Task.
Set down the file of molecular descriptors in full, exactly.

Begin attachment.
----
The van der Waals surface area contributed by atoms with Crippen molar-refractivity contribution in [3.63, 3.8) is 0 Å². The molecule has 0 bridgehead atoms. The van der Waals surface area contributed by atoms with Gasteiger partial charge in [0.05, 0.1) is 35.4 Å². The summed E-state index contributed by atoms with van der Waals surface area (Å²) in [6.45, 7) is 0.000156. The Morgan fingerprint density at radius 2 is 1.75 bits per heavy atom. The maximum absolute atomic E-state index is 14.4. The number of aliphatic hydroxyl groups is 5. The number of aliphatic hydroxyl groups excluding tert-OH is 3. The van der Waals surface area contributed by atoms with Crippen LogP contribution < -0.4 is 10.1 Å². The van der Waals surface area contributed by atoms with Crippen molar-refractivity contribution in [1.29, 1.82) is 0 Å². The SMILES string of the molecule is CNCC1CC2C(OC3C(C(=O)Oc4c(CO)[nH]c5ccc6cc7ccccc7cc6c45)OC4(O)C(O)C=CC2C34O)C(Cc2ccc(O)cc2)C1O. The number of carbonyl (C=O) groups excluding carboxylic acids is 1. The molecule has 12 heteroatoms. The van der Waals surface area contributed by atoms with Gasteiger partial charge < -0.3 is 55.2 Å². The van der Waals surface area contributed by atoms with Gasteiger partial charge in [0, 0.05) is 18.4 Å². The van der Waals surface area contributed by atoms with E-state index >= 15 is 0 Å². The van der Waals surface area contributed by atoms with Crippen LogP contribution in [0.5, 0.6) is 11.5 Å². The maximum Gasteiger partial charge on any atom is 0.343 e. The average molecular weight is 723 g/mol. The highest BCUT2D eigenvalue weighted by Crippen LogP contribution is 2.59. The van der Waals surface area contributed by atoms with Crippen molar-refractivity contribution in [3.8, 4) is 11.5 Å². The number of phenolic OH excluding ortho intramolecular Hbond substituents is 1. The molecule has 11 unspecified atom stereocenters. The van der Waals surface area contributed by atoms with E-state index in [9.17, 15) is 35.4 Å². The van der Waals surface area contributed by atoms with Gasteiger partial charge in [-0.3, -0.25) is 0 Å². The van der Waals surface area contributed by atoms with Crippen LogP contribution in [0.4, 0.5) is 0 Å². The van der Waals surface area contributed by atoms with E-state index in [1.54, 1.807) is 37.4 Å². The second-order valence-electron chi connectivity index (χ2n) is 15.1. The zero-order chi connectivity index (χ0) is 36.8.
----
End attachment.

The van der Waals surface area contributed by atoms with Crippen molar-refractivity contribution in [3.63, 3.8) is 0 Å². The molecule has 0 bridgehead atoms. The van der Waals surface area contributed by atoms with Gasteiger partial charge in [0.05, 0.1) is 35.4 Å². The summed E-state index contributed by atoms with van der Waals surface area (Å²) in [6.45, 7) is 0.000156. The Morgan fingerprint density at radius 2 is 1.75 bits per heavy atom. The maximum absolute atomic E-state index is 14.4. The number of aliphatic hydroxyl groups is 5. The number of aliphatic hydroxyl groups excluding tert-OH is 3. The van der Waals surface area contributed by atoms with Crippen LogP contribution < -0.4 is 10.1 Å². The van der Waals surface area contributed by atoms with Crippen molar-refractivity contribution in [1.29, 1.82) is 0 Å². The SMILES string of the molecule is CNCC1CC2C(OC3C(C(=O)Oc4c(CO)[nH]c5ccc6cc7ccccc7cc6c45)OC4(O)C(O)C=CC2C34O)C(Cc2ccc(O)cc2)C1O. The number of carbonyl (C=O) groups excluding carboxylic acids is 1. The molecule has 12 heteroatoms. The van der Waals surface area contributed by atoms with Gasteiger partial charge < -0.3 is 55.2 Å². The van der Waals surface area contributed by atoms with Gasteiger partial charge in [0, 0.05) is 18.4 Å². The van der Waals surface area contributed by atoms with E-state index >= 15 is 0 Å². The van der Waals surface area contributed by atoms with Crippen LogP contribution in [0.5, 0.6) is 11.5 Å². The maximum Gasteiger partial charge on any atom is 0.343 e. The average molecular weight is 723 g/mol. The highest BCUT2D eigenvalue weighted by Crippen LogP contribution is 2.59. The van der Waals surface area contributed by atoms with Crippen molar-refractivity contribution in [3.8, 4) is 11.5 Å². The number of phenolic OH excluding ortho intramolecular Hbond substituents is 1. The molecule has 11 unspecified atom stereocenters. The van der Waals surface area contributed by atoms with E-state index in [9.17, 15) is 35.4 Å². The van der Waals surface area contributed by atoms with Gasteiger partial charge in [-0.3, -0.25) is 0 Å². The van der Waals surface area contributed by atoms with Crippen LogP contribution in [0.4, 0.5) is 0 Å². The van der Waals surface area contributed by atoms with E-state index in [1.54, 1.807) is 37.4 Å². The second-order valence-electron chi connectivity index (χ2n) is 15.1. The zero-order chi connectivity index (χ0) is 36.8.